Artificial intelligence’s impact on the future

Photo courtesy Pixabay

Madeline Miller

Artificial intelligence is more than just a science fiction fantasy. More and more, it is becoming an inevitability, and it goes beyond a bodiless voice used to power up a metal suit or run a company. It probably will not kill us. Instead, artificial intelligence could push us toward the future that humans need to survive.

Artificial intelligence is hard to pin down, but what it is at its core is a computer that thinks functionally like a human, except, hopefully better.

It is not out to steal all the available jobs, unless all the available jobs entail discovering new planets, like Google’s machine learning system did in December 2017, according to NASA. What artificial intelligence can do, along with the prototypes existing today that are sure to be its predecessors, is sift through enormous piles of data to find information that humans just cannot possibly find.

As unrealistic as it is to ask a human being to go through a terabyte of data bit by bit, it is easily within the realm of possibility to ask the same of an artificial intelligence. The work they perform is faster, more efficient and punctuated by limited interruptions. Robots have no need to eat, sleep, socialize or perform other basic human needs. They create the dream employee without all the stripping of basic human civil rights.

Artificial intelligence will also be able to recognize patterns that no human could, creating algorithms in the health industry that could save countless lives and identify new deadly diseases or diseases that disable. Research costs for new medications could be reduced exponentially within months, leading to longer, healthier and happier lives for everybody.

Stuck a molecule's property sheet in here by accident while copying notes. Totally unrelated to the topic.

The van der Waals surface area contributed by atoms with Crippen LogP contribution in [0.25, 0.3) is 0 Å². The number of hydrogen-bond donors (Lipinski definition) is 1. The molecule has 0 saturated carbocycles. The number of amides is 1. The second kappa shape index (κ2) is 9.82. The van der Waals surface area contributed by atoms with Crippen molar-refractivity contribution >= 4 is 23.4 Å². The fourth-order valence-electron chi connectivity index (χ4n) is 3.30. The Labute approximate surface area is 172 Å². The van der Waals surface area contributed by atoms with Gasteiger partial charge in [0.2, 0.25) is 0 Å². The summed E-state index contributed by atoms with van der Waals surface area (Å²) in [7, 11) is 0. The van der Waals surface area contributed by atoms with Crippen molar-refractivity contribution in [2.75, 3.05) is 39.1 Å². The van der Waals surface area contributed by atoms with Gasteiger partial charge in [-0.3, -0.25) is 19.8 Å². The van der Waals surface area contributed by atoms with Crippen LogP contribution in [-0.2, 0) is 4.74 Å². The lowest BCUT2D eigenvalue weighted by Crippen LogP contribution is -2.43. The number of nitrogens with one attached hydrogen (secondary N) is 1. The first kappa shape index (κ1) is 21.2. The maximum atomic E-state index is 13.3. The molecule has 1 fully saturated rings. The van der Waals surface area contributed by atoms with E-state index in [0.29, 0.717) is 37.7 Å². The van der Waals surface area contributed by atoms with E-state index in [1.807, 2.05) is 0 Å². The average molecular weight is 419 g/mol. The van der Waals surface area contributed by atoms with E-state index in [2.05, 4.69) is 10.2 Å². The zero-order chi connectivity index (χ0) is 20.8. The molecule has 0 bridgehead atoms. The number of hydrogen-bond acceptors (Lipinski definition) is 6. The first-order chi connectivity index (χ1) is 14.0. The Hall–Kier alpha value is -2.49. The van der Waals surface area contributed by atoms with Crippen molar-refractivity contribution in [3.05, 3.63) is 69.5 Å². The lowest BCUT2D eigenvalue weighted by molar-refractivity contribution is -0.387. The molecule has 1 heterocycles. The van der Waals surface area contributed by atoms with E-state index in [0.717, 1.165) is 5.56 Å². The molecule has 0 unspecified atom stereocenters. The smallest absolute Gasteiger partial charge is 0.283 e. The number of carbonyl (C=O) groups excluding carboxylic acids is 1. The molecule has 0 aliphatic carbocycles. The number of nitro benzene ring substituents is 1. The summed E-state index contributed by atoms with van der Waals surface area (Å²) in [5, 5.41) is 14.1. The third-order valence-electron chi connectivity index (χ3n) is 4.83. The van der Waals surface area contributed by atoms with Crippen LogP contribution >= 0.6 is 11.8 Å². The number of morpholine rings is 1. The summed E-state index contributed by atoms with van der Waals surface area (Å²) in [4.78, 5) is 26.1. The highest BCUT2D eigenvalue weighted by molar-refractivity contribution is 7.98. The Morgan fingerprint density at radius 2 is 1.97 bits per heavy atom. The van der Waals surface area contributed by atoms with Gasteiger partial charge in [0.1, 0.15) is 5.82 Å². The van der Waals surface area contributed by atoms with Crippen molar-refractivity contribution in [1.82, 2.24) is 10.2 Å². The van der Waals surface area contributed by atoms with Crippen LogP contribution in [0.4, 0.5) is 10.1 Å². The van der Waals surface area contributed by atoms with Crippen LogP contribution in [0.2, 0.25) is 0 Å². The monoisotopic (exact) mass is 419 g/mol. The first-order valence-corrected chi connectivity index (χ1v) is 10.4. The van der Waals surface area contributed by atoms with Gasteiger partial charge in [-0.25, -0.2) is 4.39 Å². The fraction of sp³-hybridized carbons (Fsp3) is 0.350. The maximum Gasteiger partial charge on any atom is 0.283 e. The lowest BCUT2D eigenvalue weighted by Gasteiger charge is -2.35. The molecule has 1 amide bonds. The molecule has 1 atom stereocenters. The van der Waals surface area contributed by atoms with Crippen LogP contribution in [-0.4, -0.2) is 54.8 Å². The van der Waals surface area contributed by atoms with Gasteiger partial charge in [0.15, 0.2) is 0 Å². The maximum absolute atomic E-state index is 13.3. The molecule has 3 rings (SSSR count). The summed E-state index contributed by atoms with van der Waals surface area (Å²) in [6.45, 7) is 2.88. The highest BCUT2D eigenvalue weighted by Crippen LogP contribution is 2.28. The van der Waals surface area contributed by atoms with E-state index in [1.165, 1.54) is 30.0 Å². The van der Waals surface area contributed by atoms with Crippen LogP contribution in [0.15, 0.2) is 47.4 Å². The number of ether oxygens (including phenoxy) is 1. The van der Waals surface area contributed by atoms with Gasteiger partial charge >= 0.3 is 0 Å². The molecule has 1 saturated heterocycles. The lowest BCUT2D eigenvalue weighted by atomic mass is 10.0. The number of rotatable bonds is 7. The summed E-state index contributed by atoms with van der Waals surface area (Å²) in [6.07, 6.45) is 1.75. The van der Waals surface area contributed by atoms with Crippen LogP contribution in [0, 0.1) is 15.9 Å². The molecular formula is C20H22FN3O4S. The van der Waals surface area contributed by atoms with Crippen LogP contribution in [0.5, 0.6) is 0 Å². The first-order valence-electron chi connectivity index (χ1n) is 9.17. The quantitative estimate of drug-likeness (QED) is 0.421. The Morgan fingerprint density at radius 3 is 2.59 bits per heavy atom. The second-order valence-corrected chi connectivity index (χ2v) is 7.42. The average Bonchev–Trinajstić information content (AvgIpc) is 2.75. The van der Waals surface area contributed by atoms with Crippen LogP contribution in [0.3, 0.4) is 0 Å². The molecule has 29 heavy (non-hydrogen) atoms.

Artificial intelligence will not replace humans. It will augment our lives and make them better, easier and longer. The point of technology is not to eliminate the human experience altogether, but to alleviate as much as possible of the suffering that comes along with it.

“The overarching of AI is to make human life more convenient, safe and affordable,” said UNO professor Doctor Raj Dasgupta. Dasgupta has studied and worked with artificial intelligence for twenty years. “Convenience and safety equate to affordability.”

Ideally, artificial intelligence systems will work for the good of all people. While some jobs may become obsolete, artificial intelligence will free up valuable time and resources to educate people for the industries that will take off due to such momentous advances in technology.

This is not to say that all human jobs will be those requiring ultra-advanced education. Mechanics, for example, will find their jobs augmented by artificial intelligence, but a robot could never truly replace a human in such a career. The careers that are vital to the survival of humanity will still belong to humans. They will just have some extra help along the way.

“Actually, a lot of assembly-line manufacturing has already been automated for several years,” Dasgupta said. “AI has revolutionized health records management, [and] robotic surgery allows much more precision and convenience in complex surgical procedures.”

Currently, artificial intelligence does not exist in its true form. The machines that think today are not quite the sentient computers of the future. Right now, they are learning systems inspired by the workings of the human brain, but they have not yet achieved the independent intelligence that they undoubtedly will. So we will still have some time to adjust to the idea of robots paving the way to the future.